If you prefer, you can sort deals by monthly cost, speed or contract length. You can also choose to show costs as monthly or full contract, which lets you see the total spend over the contract period, including any setup costs.

uSwitch services are provided at no cost to you, but we may receive a commission from the companies we refer you to.

Wi-Fi deals explained

Almost every broadband deal on offer in the UK today provides wireless broadband. And with good reason, as this has now become the norm for every location with a broadband connection, be it a home, workplace or public space. With a wireless router sending Wi-Fi signals to every room, you can enjoy the internet from wherever you are.

Who is wireless broadband for? Everybody. Families use it to ensure everyone can get online at the same time via smartphones, laptops and tablets. Gamers will find it essential for connecting their consoles to the internet without having to place them within a wire’s reach of the router, and if you want to browse social media while in bed, Wi-Fi obviously is a must-have.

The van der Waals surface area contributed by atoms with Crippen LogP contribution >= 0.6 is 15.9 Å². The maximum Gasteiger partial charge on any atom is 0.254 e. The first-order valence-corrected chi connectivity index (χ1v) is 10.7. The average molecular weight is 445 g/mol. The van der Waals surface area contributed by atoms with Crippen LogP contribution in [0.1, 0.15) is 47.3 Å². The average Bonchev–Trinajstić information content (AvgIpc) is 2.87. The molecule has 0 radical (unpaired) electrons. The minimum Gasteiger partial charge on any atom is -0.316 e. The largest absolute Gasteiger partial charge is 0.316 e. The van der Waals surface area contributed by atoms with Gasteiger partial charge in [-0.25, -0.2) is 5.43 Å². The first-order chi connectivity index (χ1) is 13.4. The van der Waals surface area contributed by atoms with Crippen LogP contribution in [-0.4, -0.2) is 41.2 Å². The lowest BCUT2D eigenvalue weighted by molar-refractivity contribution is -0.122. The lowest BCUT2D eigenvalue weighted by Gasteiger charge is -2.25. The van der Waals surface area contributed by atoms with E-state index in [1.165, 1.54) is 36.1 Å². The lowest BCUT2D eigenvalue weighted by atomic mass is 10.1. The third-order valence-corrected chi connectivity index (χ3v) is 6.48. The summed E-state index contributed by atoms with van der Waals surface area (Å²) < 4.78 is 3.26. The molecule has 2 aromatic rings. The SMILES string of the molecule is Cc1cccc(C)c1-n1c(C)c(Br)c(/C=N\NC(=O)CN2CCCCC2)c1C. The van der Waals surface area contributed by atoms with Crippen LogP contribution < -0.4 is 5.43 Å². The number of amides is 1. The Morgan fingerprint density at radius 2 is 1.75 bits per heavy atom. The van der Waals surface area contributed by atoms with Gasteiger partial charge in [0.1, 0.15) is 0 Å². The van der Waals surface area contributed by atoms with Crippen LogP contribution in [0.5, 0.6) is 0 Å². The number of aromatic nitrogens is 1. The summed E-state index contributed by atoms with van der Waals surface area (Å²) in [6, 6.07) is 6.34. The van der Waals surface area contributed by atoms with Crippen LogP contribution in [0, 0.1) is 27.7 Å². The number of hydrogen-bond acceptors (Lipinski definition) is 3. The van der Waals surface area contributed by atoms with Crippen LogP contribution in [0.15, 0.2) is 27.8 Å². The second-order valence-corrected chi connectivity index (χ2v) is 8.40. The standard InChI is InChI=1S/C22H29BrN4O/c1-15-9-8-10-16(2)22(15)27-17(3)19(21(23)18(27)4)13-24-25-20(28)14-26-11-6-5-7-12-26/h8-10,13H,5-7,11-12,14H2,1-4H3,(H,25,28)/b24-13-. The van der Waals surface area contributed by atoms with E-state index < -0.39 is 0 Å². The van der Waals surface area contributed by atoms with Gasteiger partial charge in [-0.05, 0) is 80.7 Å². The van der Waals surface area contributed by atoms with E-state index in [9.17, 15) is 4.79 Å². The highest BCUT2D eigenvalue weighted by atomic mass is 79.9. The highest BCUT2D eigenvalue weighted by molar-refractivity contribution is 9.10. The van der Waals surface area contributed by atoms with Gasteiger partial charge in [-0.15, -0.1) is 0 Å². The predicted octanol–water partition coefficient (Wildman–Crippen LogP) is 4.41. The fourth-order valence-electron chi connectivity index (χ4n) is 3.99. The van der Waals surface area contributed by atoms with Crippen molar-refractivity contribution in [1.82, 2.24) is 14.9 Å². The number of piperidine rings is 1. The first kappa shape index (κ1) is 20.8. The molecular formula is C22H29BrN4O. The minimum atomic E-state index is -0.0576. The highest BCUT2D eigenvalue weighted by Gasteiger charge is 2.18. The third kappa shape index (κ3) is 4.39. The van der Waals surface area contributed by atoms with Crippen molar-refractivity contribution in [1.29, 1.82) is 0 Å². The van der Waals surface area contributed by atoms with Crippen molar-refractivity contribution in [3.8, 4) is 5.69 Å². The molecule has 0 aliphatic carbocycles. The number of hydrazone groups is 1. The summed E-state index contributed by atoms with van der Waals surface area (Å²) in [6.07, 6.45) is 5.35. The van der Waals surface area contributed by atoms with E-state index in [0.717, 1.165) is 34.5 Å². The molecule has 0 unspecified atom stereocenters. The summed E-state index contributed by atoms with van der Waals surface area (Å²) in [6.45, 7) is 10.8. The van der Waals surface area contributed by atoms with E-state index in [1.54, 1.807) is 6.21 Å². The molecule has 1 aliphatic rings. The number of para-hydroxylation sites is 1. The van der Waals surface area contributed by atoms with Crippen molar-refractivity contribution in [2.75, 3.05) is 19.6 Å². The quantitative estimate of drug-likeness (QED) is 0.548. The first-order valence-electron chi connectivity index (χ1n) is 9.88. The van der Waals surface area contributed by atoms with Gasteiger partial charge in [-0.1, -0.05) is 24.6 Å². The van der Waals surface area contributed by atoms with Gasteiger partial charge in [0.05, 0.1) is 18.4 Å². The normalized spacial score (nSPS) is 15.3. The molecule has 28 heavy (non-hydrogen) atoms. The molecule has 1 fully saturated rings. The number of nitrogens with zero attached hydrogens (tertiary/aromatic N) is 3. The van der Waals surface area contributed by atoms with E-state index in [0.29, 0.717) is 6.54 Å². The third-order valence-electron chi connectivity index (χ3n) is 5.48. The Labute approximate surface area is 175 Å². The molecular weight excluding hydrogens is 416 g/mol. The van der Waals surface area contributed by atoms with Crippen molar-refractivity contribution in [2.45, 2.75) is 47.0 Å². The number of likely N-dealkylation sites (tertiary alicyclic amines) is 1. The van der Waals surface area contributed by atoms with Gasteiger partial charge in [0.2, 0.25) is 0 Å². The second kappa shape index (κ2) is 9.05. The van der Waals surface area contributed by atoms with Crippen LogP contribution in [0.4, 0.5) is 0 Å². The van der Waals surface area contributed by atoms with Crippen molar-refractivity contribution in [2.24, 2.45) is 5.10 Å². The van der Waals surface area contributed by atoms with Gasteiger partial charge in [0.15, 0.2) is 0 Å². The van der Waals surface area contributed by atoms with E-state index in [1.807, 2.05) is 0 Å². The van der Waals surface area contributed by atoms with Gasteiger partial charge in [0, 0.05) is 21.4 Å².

To enjoy the benefits of wireless broadband, you'll need a wireless router. However, these are usually included when you sign up with a broadband provider — often for free — and are very simple to set up, with no technical skills required.

Best wireless broadband deals on uSwitch.com in November 2019

What types of broadband are available?

To get wireless connectivity, you'll need a broadband deal. There are several types of broadband available in the UK, though not all of them may be available to every home. However, the key options that you should be aware of include:

  • Standard broadband — Also known as ADSL, this is the most basic and widespread broadband type and is available almost everywhere, since it operates through home telephone lines. It offers average speeds of around 11Mbps.
  • Fibre broadband — Available to more than 95% of UK homes, this offers a significant speed boost compared to standard broadband, with average speeds between 36Mbps and 67Mbps, depending on the package.